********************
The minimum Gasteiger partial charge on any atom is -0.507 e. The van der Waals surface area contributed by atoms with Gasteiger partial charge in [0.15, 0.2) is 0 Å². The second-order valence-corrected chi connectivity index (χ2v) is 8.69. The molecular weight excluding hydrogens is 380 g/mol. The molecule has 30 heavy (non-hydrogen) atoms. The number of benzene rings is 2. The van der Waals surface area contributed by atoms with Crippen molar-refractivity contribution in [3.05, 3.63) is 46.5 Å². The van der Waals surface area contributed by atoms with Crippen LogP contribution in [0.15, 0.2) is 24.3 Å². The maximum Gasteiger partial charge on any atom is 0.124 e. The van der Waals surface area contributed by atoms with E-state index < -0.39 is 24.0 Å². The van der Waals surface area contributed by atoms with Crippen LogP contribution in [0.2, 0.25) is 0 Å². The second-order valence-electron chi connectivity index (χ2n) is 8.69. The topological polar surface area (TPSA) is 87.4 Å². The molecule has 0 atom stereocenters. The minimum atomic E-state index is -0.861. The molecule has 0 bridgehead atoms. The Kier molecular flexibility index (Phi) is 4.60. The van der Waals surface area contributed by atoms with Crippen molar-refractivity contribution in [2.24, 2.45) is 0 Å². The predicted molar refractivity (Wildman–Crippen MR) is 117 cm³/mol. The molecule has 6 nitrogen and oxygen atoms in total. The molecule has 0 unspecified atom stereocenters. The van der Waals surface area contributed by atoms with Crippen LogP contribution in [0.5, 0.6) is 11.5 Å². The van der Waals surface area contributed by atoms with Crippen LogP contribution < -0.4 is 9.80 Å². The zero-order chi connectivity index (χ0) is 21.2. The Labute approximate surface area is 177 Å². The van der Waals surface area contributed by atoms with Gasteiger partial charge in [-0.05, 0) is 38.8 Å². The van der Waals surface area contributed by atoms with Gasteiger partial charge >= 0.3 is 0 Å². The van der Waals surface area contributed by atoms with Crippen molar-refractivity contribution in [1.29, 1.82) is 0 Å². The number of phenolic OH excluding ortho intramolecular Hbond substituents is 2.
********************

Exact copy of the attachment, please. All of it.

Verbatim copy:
The minimum Gasteiger partial charge on any atom is -0.507 e. The van der Waals surface area contributed by atoms with Gasteiger partial charge in [0.15, 0.2) is 0 Å². The second-order valence-corrected chi connectivity index (χ2v) is 8.69. The molecular weight excluding hydrogens is 380 g/mol. The molecule has 30 heavy (non-hydrogen) atoms. The number of benzene rings is 2. The van der Waals surface area contributed by atoms with Crippen molar-refractivity contribution in [3.05, 3.63) is 46.5 Å². The van der Waals surface area contributed by atoms with Crippen LogP contribution in [0.15, 0.2) is 24.3 Å². The maximum Gasteiger partial charge on any atom is 0.124 e. The van der Waals surface area contributed by atoms with E-state index < -0.39 is 24.0 Å². The van der Waals surface area contributed by atoms with Crippen LogP contribution in [0.2, 0.25) is 0 Å². The second-order valence-electron chi connectivity index (χ2n) is 8.69. The topological polar surface area (TPSA) is 87.4 Å². The molecule has 0 atom stereocenters. The minimum atomic E-state index is -0.861. The molecule has 0 bridgehead atoms. The Kier molecular flexibility index (Phi) is 4.60. The van der Waals surface area contributed by atoms with Crippen molar-refractivity contribution in [2.24, 2.45) is 0 Å². The predicted molar refractivity (Wildman–Crippen MR) is 117 cm³/mol. The molecule has 6 nitrogen and oxygen atoms in total. The molecule has 0 unspecified atom stereocenters. The van der Waals surface area contributed by atoms with Crippen LogP contribution in [0.5, 0.6) is 11.5 Å². The van der Waals surface area contributed by atoms with Crippen LogP contribution < -0.4 is 9.80 Å². The zero-order chi connectivity index (χ0) is 21.2. The Labute approximate surface area is 177 Å². The van der Waals surface area contributed by atoms with Gasteiger partial charge in [-0.05, 0) is 38.8 Å². The van der Waals surface area contributed by atoms with Gasteiger partial charge >= 0.3 is 0 Å². The van der Waals surface area contributed by atoms with Crippen molar-refractivity contribution in [1.29, 1.82) is 0 Å². The number of phenolic OH excluding ortho intramolecular Hbond substituents is 2.